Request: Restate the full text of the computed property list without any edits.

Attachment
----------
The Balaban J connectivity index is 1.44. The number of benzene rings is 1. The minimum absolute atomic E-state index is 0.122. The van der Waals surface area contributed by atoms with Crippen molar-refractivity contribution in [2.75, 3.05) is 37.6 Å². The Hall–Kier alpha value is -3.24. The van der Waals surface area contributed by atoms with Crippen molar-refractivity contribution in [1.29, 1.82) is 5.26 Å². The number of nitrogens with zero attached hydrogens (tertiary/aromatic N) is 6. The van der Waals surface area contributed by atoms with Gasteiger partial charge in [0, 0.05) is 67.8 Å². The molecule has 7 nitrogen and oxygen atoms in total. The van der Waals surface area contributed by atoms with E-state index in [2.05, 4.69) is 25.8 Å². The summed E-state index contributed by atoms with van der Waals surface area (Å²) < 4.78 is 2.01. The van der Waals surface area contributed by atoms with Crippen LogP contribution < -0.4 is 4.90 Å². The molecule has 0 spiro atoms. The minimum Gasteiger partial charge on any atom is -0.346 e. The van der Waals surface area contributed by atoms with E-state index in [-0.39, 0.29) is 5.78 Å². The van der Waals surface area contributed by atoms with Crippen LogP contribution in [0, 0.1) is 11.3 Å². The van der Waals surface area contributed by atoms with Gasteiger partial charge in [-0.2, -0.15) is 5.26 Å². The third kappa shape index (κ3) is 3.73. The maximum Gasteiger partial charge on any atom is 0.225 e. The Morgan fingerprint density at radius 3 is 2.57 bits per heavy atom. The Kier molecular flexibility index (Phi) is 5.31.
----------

The Balaban J connectivity index is 1.44. The number of benzene rings is 1. The minimum absolute atomic E-state index is 0.122. The van der Waals surface area contributed by atoms with Crippen molar-refractivity contribution in [2.75, 3.05) is 37.6 Å². The Hall–Kier alpha value is -3.24. The van der Waals surface area contributed by atoms with Crippen molar-refractivity contribution in [1.29, 1.82) is 5.26 Å². The number of nitrogens with zero attached hydrogens (tertiary/aromatic N) is 6. The van der Waals surface area contributed by atoms with Gasteiger partial charge in [0, 0.05) is 67.8 Å². The molecule has 7 nitrogen and oxygen atoms in total. The van der Waals surface area contributed by atoms with E-state index in [2.05, 4.69) is 25.8 Å². The summed E-state index contributed by atoms with van der Waals surface area (Å²) < 4.78 is 2.01. The van der Waals surface area contributed by atoms with Crippen LogP contribution < -0.4 is 4.90 Å². The molecule has 0 spiro atoms. The minimum Gasteiger partial charge on any atom is -0.346 e. The van der Waals surface area contributed by atoms with E-state index in [-0.39, 0.29) is 5.78 Å². The van der Waals surface area contributed by atoms with Crippen LogP contribution in [0, 0.1) is 11.3 Å². The van der Waals surface area contributed by atoms with Gasteiger partial charge in [-0.2, -0.15) is 5.26 Å². The third kappa shape index (κ3) is 3.73. The maximum Gasteiger partial charge on any atom is 0.225 e. The Morgan fingerprint density at radius 3 is 2.57 bits per heavy atom. The Kier molecular flexibility index (Phi) is 5.31.